Last year's No. 2 overall pick lost 15 pounds in preparation for trying to establish himself at small forward.
Timberwolves forward Derrick Williams reported to Target Center on Friday for the start of his second NBA season and his first summer-league minicamp 15 pounds slimmer than when he left in April.
He played his rookie season at 248 pounds and now is 233 after two months spent running the beach, lifting weights, changing his diet and working out two to three times a day back home in Los Angeles.
"He's not the chubby one anymore," teammate Wes Johnson said with a smile.
Williams changed his body in an effort to play small forward this season at the same time his team is throwing $46.5 million at Portland restricted free agent Nicolas Batum, who plays that same position.
Williams just laughed when asked about that juxtaposition.
"He's a great player, man," he said. "I've seen him play before, this season, even before I got to the NBA. It's really not about a hammer [over his head] or anything like that. It's just about me getting better. If I played a little better last season, maybe we wouldn't be having this talk right now."
Williams played almost exclusively at power forward -- backing up two-time All-Star Kevin Love there when everyone was healthy -- during an uneven rookie season, particularly for one selected No. 2 overall last summer.
"I know I can play a lot better than I did," Williams said. "In some parts of last season, I thought I had some good games. I just need to be more consistent. I had a couple games against the Clippers where I had 27 [points] and eight [rebounds] and the next game I'd have six and three."
Williams had a discussion about that kind of inconsistency with Wolves coach Rick Adelman after last season, and they came to a mutual agreement.
"Make shots when I'm open, get to the basket when I can, do a little bit of everything," he said. "Just staying ready and staying a little more focused, too. That's a big part of it, especially when I was out for periods of time and coming back into the game."
Last year's labor lockout canceled summer-league practices and games and reduced preseason from a month's work down to mere days.
Williams is hopeful a complete summer and fall with Wolves coaches will make a noticeable difference.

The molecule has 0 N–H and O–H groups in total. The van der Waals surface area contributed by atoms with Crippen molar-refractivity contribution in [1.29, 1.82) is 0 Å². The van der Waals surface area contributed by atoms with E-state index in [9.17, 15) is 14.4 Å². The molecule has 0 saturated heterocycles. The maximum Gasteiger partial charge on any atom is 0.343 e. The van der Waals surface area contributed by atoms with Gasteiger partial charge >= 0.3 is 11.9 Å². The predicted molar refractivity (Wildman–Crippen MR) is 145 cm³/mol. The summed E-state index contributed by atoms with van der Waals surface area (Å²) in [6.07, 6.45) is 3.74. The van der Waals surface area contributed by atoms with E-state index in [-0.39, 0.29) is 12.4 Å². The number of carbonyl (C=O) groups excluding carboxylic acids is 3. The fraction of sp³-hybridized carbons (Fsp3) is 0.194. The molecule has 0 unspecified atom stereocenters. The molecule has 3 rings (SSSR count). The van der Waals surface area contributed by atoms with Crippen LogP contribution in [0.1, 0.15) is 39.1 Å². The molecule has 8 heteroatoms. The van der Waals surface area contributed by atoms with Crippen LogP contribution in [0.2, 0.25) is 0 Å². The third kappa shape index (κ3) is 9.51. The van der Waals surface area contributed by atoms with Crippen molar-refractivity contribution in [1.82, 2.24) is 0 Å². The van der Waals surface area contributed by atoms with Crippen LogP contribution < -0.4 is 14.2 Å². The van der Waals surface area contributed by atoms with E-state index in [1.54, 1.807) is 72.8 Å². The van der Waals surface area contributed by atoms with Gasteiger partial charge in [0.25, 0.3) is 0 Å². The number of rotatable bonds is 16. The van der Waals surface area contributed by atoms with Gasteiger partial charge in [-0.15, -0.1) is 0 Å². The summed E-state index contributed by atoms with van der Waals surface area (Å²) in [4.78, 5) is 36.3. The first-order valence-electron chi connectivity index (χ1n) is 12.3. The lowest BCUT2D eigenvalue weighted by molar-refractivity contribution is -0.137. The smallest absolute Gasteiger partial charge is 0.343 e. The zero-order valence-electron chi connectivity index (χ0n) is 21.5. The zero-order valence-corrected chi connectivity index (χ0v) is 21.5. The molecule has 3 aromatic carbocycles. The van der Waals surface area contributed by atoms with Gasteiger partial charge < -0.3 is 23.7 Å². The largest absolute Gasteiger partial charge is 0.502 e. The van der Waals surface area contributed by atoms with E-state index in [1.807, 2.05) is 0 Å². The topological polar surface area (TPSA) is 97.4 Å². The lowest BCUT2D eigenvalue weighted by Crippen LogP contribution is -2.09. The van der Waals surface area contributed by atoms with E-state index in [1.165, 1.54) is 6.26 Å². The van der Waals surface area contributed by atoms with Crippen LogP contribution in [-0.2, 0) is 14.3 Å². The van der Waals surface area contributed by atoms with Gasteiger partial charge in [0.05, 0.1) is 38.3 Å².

"Last season, my last game was in March and I didn't play a game until December," Williams said. "This is going to be good."
He also underwent May surgery to repair his septum and correct a breathing problem that he knew he had but never realized how much it might have affected him.
"I can actually breathe out of my nose now," he said.
And then there's that 15-pound weight loss, which is intended to allow him to play a small-forward spot that he always has claimed is his natural NBA position but at which last season he struggled to defend.
"He's leaned up," Johnson said. "I think that weight suits him better now."
Williams, 21, now theoretically is quicker to defend small forwards, but he said he expects to notice the difference when he is asked to play power forward, although he hopes his speed will compensate against bigger, stronger players such as Paul Millsap and Pau Gasol.
Two questions remain, however: Where does he fit with a Wolves team that already has Love at power forward and is pursuing Batum, whom basketball boss David Kahn suggests might be a "missing piece?" Or does he fit?
Just one season into his NBA career, Williams already has heard his name mentioned repeatedly in trade rumors. Some have him headed to Portland in a sign-and-trade for Batum. Previous ones had him headed back home to Los Angeles for the Lakers' Gasol.
"I really don't pay attention to it," he said. "It's not my job to worry about that. My job is only to get out here and play basketball. It happens. Everybody goes through it. I just try to push through it. Hopefully, I stay here."